53. His evidence was that he didn't have to lift kegs or anything of a heavy nature, nevertheless, the fact of the matter is that he was working and receiving income but did not disclose that fact to the Department of Social Protection at a time when he ought to have done so. It need hardly be said that the Court cannot and will not condone any behavior which in any sense could be construed as misleading or fraudulent. In fairness to the Defendant the circumstances of the failure to notify in this case were recognized as not warranting a certain course of action under the Civil Liability and Courts Act 2004, nor was the Court so invited.
54. Potentially such a course could have had immensely serious consequences for the Plaintiff, however, it is quite clear to me from the pleadings and vouching documentation furnished in connection with the claim for special damages that the information concerning his employments and the income and amounts of illness benefit received was disclosed to the Defendant and appropriate credit given for same in the computation of the claim for loss of earnings.
55. What was not clear, however, was whether the Department of Social Protection had been informed by the Plaintiff that he had returned to part time paid employment and if so when. The potential consequences for the Plaintiff’s claim which might have flowed from non-disclosure don't arise in this case; I am quite satisfied about that. The Plaintiff freely accepted under Oath that he had not advised the Department at the time of his return to work and that his failure to do so was wrong.
56. There was an evident misunderstanding on the Plaintiff’s part when, as a result of this admission, he was invited to withdraw a certain aspect of his claim for loss of earnings. In the circumstances Mr. Creed took quite the correct course in not pressing the point further when it became apparent that the Plaintiff remained confused about the potential significance of question and the answer which might be given; in the interest of completeness suffice it to say that it seems clear there was no intention on the part of the Plaintiff’s to mislead or deceive the Defendant in regard to his claim for loss of earnings or otherwise.
Conclusion; Special Damages
57. In the event, the justice of the situation is best dealt with in my judgment by disallowing any claim in respect of past loss of earnings beyond a certain point, namely, the date when the Plaintiff returned to remunerated employment. Agreement was reached between the parties on the other items of special damages to date, accordingly, the Court will allow by way special damages the sum for loss of earnings recomputed to the date of return to remunerated employment together with the other pecuniary losses agreed in the amount of €16,017.
58. Turning to the assessment of General Damages, I think it worth mentioning, because it is not evident from the phrases ‘pain and suffering to date’ and where appropriate ‘pain and suffering into future’, terminology with which judges and lawyers alike are familiar, that in carrying out an assessment of general damages the court is concerned not only with compensating the plaintiff for the physical or mental pain suffered or likely to be suffered but also for the interference with the ordinary amenities of life caused as a consequence of the wrongdoing. See Bennett v Cullen  IEHC 574; Murphy v. The Minister for Public Expenditure and Reform  IEHC 868; Mullen v The Minister for Public Expenditure and Reform [ 2016] IEHC 295.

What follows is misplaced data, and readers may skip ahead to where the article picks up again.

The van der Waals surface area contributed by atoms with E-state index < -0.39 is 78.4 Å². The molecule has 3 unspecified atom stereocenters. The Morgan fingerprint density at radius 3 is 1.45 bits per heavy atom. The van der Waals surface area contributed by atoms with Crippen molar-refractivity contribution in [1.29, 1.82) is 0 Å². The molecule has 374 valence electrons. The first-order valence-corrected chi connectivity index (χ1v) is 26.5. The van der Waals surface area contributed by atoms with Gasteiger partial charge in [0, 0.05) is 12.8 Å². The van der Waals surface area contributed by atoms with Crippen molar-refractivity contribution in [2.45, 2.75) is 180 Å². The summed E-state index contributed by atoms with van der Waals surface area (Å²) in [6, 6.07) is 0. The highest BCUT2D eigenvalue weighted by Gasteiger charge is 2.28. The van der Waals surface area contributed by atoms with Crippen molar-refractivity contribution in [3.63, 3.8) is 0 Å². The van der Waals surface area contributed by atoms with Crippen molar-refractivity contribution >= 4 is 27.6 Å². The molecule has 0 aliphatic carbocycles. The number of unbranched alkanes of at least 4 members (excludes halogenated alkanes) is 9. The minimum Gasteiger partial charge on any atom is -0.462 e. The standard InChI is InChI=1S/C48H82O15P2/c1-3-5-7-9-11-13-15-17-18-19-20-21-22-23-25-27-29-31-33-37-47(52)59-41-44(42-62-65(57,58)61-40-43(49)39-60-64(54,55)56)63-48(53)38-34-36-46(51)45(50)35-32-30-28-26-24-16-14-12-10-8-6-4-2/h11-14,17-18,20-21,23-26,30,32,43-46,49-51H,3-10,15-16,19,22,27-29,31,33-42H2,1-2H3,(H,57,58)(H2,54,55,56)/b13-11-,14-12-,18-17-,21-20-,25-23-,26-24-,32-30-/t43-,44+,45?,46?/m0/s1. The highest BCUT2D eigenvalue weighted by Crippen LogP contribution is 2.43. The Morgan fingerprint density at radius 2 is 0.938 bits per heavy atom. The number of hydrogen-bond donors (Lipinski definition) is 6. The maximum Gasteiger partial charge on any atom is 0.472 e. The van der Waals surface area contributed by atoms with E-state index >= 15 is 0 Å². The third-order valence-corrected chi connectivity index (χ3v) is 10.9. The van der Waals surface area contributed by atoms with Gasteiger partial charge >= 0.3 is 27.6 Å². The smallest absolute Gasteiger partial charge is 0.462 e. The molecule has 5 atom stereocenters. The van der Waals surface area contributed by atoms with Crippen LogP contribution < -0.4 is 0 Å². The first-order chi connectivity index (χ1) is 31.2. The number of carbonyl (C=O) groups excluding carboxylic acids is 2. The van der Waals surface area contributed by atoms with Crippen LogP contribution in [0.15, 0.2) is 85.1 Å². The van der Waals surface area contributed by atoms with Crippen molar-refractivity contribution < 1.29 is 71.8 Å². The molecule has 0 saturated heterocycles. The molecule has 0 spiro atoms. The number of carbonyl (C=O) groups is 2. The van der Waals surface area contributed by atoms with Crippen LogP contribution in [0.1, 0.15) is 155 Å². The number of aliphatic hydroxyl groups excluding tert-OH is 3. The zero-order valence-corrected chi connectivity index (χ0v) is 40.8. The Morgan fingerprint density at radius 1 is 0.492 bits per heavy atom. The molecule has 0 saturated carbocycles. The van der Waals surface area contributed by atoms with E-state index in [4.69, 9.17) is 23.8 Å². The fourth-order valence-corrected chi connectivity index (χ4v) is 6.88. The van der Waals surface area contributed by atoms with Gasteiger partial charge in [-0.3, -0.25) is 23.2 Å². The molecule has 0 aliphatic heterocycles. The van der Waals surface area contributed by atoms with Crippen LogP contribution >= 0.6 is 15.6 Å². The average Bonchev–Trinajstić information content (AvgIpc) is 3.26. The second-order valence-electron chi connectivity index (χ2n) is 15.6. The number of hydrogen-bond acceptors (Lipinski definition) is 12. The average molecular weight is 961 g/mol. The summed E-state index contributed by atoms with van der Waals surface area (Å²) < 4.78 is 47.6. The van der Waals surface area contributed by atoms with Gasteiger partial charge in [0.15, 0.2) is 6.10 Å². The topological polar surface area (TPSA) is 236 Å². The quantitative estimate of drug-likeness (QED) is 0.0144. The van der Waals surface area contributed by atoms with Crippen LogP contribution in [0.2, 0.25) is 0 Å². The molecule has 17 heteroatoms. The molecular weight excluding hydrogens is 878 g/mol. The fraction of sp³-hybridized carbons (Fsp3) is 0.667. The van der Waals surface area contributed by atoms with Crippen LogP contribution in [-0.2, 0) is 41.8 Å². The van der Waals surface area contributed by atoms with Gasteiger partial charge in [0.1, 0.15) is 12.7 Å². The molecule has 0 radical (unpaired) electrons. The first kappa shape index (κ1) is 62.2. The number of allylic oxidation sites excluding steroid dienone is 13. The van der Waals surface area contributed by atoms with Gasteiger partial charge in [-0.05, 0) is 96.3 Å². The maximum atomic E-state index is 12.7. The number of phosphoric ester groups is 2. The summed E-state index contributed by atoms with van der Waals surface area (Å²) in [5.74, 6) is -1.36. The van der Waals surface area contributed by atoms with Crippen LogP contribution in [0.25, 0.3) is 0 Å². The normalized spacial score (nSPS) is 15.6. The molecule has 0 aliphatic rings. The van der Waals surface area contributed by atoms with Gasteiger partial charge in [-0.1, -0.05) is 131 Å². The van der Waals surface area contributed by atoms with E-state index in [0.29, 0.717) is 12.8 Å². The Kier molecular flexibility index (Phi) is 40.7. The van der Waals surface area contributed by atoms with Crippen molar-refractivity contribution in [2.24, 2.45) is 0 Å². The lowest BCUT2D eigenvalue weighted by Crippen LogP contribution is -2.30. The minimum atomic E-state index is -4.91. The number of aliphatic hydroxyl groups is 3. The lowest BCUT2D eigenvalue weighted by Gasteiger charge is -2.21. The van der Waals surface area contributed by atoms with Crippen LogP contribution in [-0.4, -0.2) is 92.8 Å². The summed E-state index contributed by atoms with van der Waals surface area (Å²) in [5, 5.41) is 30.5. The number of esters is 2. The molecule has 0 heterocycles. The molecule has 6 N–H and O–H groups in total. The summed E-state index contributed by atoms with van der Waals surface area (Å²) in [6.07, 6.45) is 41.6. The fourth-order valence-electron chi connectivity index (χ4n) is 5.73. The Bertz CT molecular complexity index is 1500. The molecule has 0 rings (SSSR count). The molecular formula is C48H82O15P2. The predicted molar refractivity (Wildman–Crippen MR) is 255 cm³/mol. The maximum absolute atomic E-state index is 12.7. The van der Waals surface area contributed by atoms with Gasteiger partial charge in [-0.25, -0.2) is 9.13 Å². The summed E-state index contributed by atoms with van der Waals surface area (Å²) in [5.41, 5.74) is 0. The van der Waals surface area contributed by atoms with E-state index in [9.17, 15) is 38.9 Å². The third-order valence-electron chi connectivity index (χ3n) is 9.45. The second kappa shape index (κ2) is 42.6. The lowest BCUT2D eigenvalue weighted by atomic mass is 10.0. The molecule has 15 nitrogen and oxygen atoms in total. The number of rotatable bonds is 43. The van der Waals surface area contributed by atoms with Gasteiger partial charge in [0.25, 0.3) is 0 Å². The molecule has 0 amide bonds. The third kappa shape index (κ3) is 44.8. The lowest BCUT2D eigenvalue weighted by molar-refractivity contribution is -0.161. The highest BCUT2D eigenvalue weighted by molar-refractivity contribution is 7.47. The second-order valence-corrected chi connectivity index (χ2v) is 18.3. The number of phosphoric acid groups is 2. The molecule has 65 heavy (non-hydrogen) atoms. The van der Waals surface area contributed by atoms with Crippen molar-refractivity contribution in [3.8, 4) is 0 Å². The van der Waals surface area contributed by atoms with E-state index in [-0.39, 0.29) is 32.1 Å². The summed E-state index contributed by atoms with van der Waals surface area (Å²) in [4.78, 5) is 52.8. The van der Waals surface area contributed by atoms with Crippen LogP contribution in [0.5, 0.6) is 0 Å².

59. The purpose or object of an award of compensatory damages in a tort action is reparative, that is to say it is intended to restore the plaintiff, so far as that maybe achieved by a sum of money, to the status quo ante in respect of the past and prospective pecuniary and non-pecuniary loss sustained as a consequence of the wrong. Since the abolition in 1988 of the citizen’s right to a trial by jury in cases involving personal injury other than in actions for trespass to the person or false imprisonment, the assessment of damages, previously the preserve of the jury, is vested in the trial judge.
60. The addresses and the charge to the jury on the law applicable to the issues it was given to decide, including the basis upon which damages, if any, were to be assessed, served as reminder to all those involved in the trial not only of the object or purpose but also the ambit of the constituent effects caused by the wrongdoing, including the effect on the enjoyment of life, which damages are intended to embrace. It follows that in assessing damages for "pain and suffering to date" and "pain and suffering into the future” account has to be taken not only of the sensory experience of pain but also of the effects on other aspects of the Plaintiff’s life caused by the accident. As a matter of probability he is not going to ride horses again, at least not professionally, and so he has been deprived of the enjoyment which that career bestowed on him.
61. It is quite clear that most everyone involved in riding horses and certainly professional jockeys try to jump back up on a horse after a fall. This Plaintiff was not able to get back up on his horse, he was very seriously injured and the injuries that he suffered are not to be underestimated. It was put to the Plaintiff by Mr. Creed that having made a reasonably good recovery he like another famous jockey, ‘Ruby’ Walsh, who had also suffered serious injuries in the past, ought to have been able to get back to horse riding. In answer he very fairly accepted that no one had told him he couldn’t get back on a horse again.
62. Having had the opportunity of observing his demeanor the Plaintiff struck me as a credible and genuine witness who quite obviously sees the world through a particular prism formed by his involvement in a very nasty accident which resulted in very serious injuries. The fact that he hasn’t ridden at all since the accident is most likely a psychological reaction; he misses riding but doesn’t want to risk falling again. While Mr. Kaar’s evidence was that the Plaintiff could certainly return to riding socially or recreationally should he wish to do so, he also felt it would be inadvisable for the Plaintiff to return to riding vocationally in light of his age and the injuries he sustained. In all the circumstances the Plaintiff’s reaction is not unreasonable and hardly surprising.